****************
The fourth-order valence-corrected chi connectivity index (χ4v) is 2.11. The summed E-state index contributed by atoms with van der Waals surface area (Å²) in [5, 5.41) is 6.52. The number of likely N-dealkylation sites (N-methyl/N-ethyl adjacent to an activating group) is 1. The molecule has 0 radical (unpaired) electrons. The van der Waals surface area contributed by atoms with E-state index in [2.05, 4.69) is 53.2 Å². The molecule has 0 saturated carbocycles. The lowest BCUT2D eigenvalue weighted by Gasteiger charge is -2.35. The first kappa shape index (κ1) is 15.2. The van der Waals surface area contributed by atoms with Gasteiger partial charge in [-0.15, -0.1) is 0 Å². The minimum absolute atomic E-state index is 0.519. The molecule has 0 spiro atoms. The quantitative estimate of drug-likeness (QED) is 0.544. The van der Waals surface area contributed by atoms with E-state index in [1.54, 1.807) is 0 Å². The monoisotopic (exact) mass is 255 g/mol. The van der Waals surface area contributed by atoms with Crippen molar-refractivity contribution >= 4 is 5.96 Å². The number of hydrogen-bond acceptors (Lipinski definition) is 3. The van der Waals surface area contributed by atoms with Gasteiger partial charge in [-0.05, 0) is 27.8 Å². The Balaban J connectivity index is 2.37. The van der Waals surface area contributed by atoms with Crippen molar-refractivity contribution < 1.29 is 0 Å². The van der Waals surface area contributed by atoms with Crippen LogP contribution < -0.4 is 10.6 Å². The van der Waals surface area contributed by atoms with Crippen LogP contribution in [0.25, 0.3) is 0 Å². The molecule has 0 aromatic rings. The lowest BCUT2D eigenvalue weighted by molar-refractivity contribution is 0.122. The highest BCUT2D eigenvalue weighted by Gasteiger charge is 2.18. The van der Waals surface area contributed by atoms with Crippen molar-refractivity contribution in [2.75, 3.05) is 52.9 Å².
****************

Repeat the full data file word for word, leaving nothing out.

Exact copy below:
The fourth-order valence-corrected chi connectivity index (χ4v) is 2.11. The summed E-state index contributed by atoms with van der Waals surface area (Å²) in [5, 5.41) is 6.52. The number of likely N-dealkylation sites (N-methyl/N-ethyl adjacent to an activating group) is 1. The molecule has 0 radical (unpaired) electrons. The van der Waals surface area contributed by atoms with E-state index in [2.05, 4.69) is 53.2 Å². The molecule has 0 saturated carbocycles. The lowest BCUT2D eigenvalue weighted by Gasteiger charge is -2.35. The first kappa shape index (κ1) is 15.2. The van der Waals surface area contributed by atoms with Gasteiger partial charge in [-0.15, -0.1) is 0 Å². The minimum absolute atomic E-state index is 0.519. The molecule has 0 spiro atoms. The quantitative estimate of drug-likeness (QED) is 0.544. The van der Waals surface area contributed by atoms with E-state index in [1.54, 1.807) is 0 Å². The monoisotopic (exact) mass is 255 g/mol. The van der Waals surface area contributed by atoms with Crippen molar-refractivity contribution >= 4 is 5.96 Å². The number of hydrogen-bond acceptors (Lipinski definition) is 3. The van der Waals surface area contributed by atoms with Gasteiger partial charge in [-0.05, 0) is 27.8 Å². The Balaban J connectivity index is 2.37. The van der Waals surface area contributed by atoms with Crippen molar-refractivity contribution < 1.29 is 0 Å². The van der Waals surface area contributed by atoms with Crippen LogP contribution < -0.4 is 10.6 Å². The van der Waals surface area contributed by atoms with Crippen LogP contribution in [0.25, 0.3) is 0 Å². The molecule has 0 aromatic rings. The lowest BCUT2D eigenvalue weighted by molar-refractivity contribution is 0.122. The highest BCUT2D eigenvalue weighted by Gasteiger charge is 2.18. The van der Waals surface area contributed by atoms with Crippen molar-refractivity contribution in [2.75, 3.05) is 52.9 Å².